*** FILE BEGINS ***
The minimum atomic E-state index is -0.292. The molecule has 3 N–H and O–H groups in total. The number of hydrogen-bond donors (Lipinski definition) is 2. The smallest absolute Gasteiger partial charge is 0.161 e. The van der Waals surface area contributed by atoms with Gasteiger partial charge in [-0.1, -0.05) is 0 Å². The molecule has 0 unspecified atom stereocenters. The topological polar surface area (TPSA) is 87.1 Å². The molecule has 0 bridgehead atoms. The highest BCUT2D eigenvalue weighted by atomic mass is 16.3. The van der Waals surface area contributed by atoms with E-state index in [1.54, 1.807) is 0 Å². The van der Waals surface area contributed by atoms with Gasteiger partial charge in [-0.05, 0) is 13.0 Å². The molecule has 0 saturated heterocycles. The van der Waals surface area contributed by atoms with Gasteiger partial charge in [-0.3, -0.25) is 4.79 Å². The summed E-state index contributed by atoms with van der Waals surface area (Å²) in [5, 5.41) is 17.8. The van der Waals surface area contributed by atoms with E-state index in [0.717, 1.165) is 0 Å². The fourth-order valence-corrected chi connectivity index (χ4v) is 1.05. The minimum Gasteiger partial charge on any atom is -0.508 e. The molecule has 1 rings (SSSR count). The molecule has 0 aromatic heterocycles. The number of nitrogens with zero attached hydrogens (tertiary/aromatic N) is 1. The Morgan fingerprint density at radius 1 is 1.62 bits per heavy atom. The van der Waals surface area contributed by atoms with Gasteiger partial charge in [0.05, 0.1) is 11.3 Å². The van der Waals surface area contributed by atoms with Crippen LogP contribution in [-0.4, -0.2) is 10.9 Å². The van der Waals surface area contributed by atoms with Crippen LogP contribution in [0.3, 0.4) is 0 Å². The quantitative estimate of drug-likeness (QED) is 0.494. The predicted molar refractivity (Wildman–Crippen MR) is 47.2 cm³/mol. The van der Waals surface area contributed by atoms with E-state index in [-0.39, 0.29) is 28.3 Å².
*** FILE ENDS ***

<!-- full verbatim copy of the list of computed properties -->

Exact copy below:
The minimum atomic E-state index is -0.292. The molecule has 3 N–H and O–H groups in total. The number of hydrogen-bond donors (Lipinski definition) is 2. The smallest absolute Gasteiger partial charge is 0.161 e. The van der Waals surface area contributed by atoms with Gasteiger partial charge in [-0.1, -0.05) is 0 Å². The molecule has 0 unspecified atom stereocenters. The topological polar surface area (TPSA) is 87.1 Å². The molecule has 0 bridgehead atoms. The highest BCUT2D eigenvalue weighted by atomic mass is 16.3. The van der Waals surface area contributed by atoms with E-state index in [1.54, 1.807) is 0 Å². The van der Waals surface area contributed by atoms with Gasteiger partial charge in [-0.05, 0) is 13.0 Å². The molecule has 0 saturated heterocycles. The van der Waals surface area contributed by atoms with Gasteiger partial charge in [-0.3, -0.25) is 4.79 Å². The summed E-state index contributed by atoms with van der Waals surface area (Å²) in [5, 5.41) is 17.8. The van der Waals surface area contributed by atoms with E-state index in [0.717, 1.165) is 0 Å². The fourth-order valence-corrected chi connectivity index (χ4v) is 1.05. The minimum Gasteiger partial charge on any atom is -0.508 e. The molecule has 1 rings (SSSR count). The molecule has 0 aromatic heterocycles. The number of nitrogens with zero attached hydrogens (tertiary/aromatic N) is 1. The Morgan fingerprint density at radius 1 is 1.62 bits per heavy atom. The van der Waals surface area contributed by atoms with Gasteiger partial charge in [0.05, 0.1) is 11.3 Å². The van der Waals surface area contributed by atoms with Crippen LogP contribution in [-0.4, -0.2) is 10.9 Å². The van der Waals surface area contributed by atoms with Crippen LogP contribution in [0.3, 0.4) is 0 Å². The quantitative estimate of drug-likeness (QED) is 0.494. The predicted molar refractivity (Wildman–Crippen MR) is 47.2 cm³/mol. The van der Waals surface area contributed by atoms with E-state index in [-0.39, 0.29) is 28.3 Å².